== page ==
Keeping BlueKeep Away: What Every Healthcare Organization Needs To Know To Mitigate the Risk
By Chris Goettl, director of product management, security, Ivanti.
The first months of 2019 have seen a record number of reported security vulnerabilities. But potentially the riskiest, is BlueKeep. BlueKeep is a vulnerability (CVE-2019-0708) that affects Windows 7, Windows XP, Server 2003, 2008 and 2008 R2, which many feel will be exploited soon.
The concern has been so great that Microsoft has issued public updates, even for the no-longer-supported XP and Server 2003 operating systems, and has been very active in issuing warnings to apply the fixes right away. Some may even say that Microsoft has been uncharacteristically begging everyone to apply the necessary fixes. The NSA too has issued an advisory and news article warning to fix this immediately.
Why is this so important for healthcare organizations? It’s been reported that “70 percent of devices in healthcare organizations will be running unsupported Windows operating systems by January 2020.” This is a greenfield opportunity for the perpetrators of BlueKeep to expose health records and personally identifiable information (PII), presenting monumental, potential risk.
How does it work? BlueKeep is considered a ‘wormable’ vulnerability because it does not require authentication or user interaction to exploit. As such, the worm can spread from system to system taking advantage of the vulnerability.
Numerous possibilities exist for a wormable exploit like BlueKeep. For example, if it uses something like Emotet, a more sophisticated malware platform, a piece of malware could get onto a system and have the potential of making intelligent decisions about what it should do next. It could then automate those steps and adapt to its environment.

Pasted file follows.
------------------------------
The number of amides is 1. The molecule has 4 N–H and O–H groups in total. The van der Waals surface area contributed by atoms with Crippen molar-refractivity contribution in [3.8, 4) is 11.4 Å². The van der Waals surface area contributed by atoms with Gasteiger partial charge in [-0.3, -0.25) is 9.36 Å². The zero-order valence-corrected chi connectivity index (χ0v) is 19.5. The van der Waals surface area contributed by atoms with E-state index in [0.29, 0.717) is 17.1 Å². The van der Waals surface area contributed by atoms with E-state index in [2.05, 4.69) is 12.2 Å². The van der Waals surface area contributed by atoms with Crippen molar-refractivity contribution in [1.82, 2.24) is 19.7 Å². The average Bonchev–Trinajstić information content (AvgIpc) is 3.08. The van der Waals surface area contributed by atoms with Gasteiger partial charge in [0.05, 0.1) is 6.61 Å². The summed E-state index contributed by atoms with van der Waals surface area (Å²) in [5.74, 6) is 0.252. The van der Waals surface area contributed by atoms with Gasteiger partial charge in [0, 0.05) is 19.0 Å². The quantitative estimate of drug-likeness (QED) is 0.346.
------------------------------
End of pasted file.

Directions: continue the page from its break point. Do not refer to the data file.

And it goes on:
Or, what if BlueKeep finds its way on to somebody’s home computer? In that case it’s probably going to just sit back and grab any email exchanges that are going on, scrape some email addresses, and try to spam itself out to spread itself further.
However, if it got into a hospital’s network it could switch into ransomware mode – creating perhaps an even more damaging version of WannaCry – holding critical and even life-saving information hostage.
For perspective, the WannaCry attack of 2017 was reported to cost as much as $4 billion, making it one of the most costly ransomware attacks to ever hit our global economy. The fact that six security firms have independently reached successful exploit of BlueKeep makes it pretty likely that a weaponized version of BlueKeep may be a lot more real than some of the other recent threats. Even though nobody has detected an attack “in the wild” yet, it’s only a matter of time before the first attacks occur. Bleeping Computer confirms private MetaSploit modules have already been developed for demonstration.
So, what needs to be done to keep BlueKeep away? Follow these three important steps:
- Leverage a comprehensive asset management solution to ensure that you have full visibility into any and all legacy systems that may have one of the vulnerable operating systems. It only takes one system that remains unpatched to expose your network. Don’t let any system slip through the cracks.
- Immediately apply the latest updates to all of your legacy systems before BlueKeep hits the streets. You don’t want to get an ‘I told you so!’ from your incident response and security team.
- Minimize the impact on your IT teams through automation. With the latest versions of MS SCCM not supporting Windows XP and Server 2003, the job of applying patches can be a bit more difficult. But it doesn’t necessarily mean that you must perform your patching manually. You can patch up to 50 systems including Windows XP and Server 2003 by accessing this free 60-day license to Ivanti Security Controls here.
For those who have not patched BlueKeep yet, it is only a matter of time before the first malicious exploit is distributed. You can be sure that healthcare organizations will be at the top of the target list. Be prepared and apply fixes today. Cyber adversaries are likely reverse engineering the patch as you read this, getting ready to exploit organizations and individuals alike. Let’s work together to avoid a potential repeat of WannaCry.